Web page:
• future work to investigate the effect of these values.) Sup-pose program pi has feature set fi = {m1,m2,m3}, andprogram p j contains feature set f j = {m1,m2,m4,m5}.By introducing asymmetry, evolving from pi to p j has adistance of 4 (deletion of m3 and addition of m4 and m5),while the opposite direction has a distance of 5 (deletionof m4 and m5 and addition of m3). Since pi p j has asmaller distance, we conclude that it is the more plausiblescenario.

    For the rest of our paper, we use SD as a representativedistance metric when we explain our lineage inferencealgorithms. We evaluated the effectiveness of all five dis-tance measures on inferring lineage using SD as a baseline(see 8). Regarding metric-based features, e.g., sectionsize, we measure the distance between two samples as thedifference of their metric values.

    4 Software Lineage InferenceOur goal is to automatically infer software lineage ofprogram binaries. We build ILINE to systematically ex-plore the design space illustrated in Figure 1 to understandadvantages and disadvantages of our algorithms for infer-ring software lineage. We applied our algorithms to twotypes of lineage: straight line lineage (4.1) and directedacyclic graph (DAG) lineage (4.2). In particular, this ismotivated by the observation that there are two commondevelopment models: serial/mainline development andparallel development. In serial development, every devel-oper makes a series of check-ins on a single branch; andthis forms straight line lineage. In parallel development,several branches are created for different tasks and aremerged when needed, which results in DAG lineage.

    4.1 Straight Line LineageThe first scenario that we have investigated is 1-straightline lineage, i.e., a program source tree that has no branch-ing/merging history. This is a common developmenthistory for smaller programs. We have also extendedour technique to handle multiple straight line lineages(4.1.4).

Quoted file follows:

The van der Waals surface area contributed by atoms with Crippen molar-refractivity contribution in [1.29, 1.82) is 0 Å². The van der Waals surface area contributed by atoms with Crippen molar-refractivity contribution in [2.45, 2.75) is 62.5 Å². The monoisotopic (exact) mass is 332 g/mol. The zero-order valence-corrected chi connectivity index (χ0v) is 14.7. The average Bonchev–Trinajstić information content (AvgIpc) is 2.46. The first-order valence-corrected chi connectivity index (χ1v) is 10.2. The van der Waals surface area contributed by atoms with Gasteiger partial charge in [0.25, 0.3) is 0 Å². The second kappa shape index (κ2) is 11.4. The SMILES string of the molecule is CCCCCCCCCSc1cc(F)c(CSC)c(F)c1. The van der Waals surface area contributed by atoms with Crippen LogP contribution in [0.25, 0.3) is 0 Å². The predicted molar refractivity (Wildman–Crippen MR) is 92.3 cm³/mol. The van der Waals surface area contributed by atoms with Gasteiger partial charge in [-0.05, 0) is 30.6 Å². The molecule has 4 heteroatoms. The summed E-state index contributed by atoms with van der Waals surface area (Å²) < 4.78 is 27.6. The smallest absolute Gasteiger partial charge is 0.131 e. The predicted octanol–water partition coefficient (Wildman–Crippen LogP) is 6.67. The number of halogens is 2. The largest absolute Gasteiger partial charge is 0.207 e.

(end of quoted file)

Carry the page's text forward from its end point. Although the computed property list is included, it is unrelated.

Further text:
Software lineage inference in this setting is a problemof determining a temporal ordering. Given N unlabeledrevisions of program p, the goal is to output label 1 forthe 1st revision, 2 for the 2nd revision, and so on. Forexample, if we are given 100 revisions of program p andwe have no timestamp of the revisions (or 100 revisionsare randomly permuted), we want to rearrange them inthe correct order starting from the 1st revision p1 to the100th revision p100.

    4.1.1 Identifying the Root Revision

    In order to identify the root/first revision that has no parentin lineage, we explore two different choices: (i) inferring

    the root/earliest revision, and (ii) using the real root revi-sion from the ground truth.

    ILINE picks the root revision based upon Lehmansobservation [28]. The revision that has the minimum codecomplexity (the 2nd software evolution law) and the min-imum size (the 6th software evolution law) is selectedas the root revision. The hypothesis is that developersare likely to add more code to previous revisions ratherthan delete other developers code, which can increasecode complexity and/or code size. This is also reflectedin security scenarios, e.g., malware authors are also likelyto add more modules to make it look different to bypassanti-virus detection, which leads to high code complex-ity [8]. In addition, provenance information such as firstseen date [10] and tool-chain components [36] can beleveraged to infer the root.

    We also evaluate ILINE with the real root revision givenfrom the ground truth in case the inferred root revisionwas not correct. By comparing the accuracy of the lin-eage with the real root revision to the accuracy of thelineage with the inferred root revision, we can assess theimportance of identifying the correct root revision.

    4.1.2 Inferring Order

    From the selected root revision, ILINE greedily picks theclosest revision in terms of the symmetric distance as thenext revision. Suppose we have three contiguous revi-sions: p1, p2, and p3. One hypothesis is SD(p1, p2)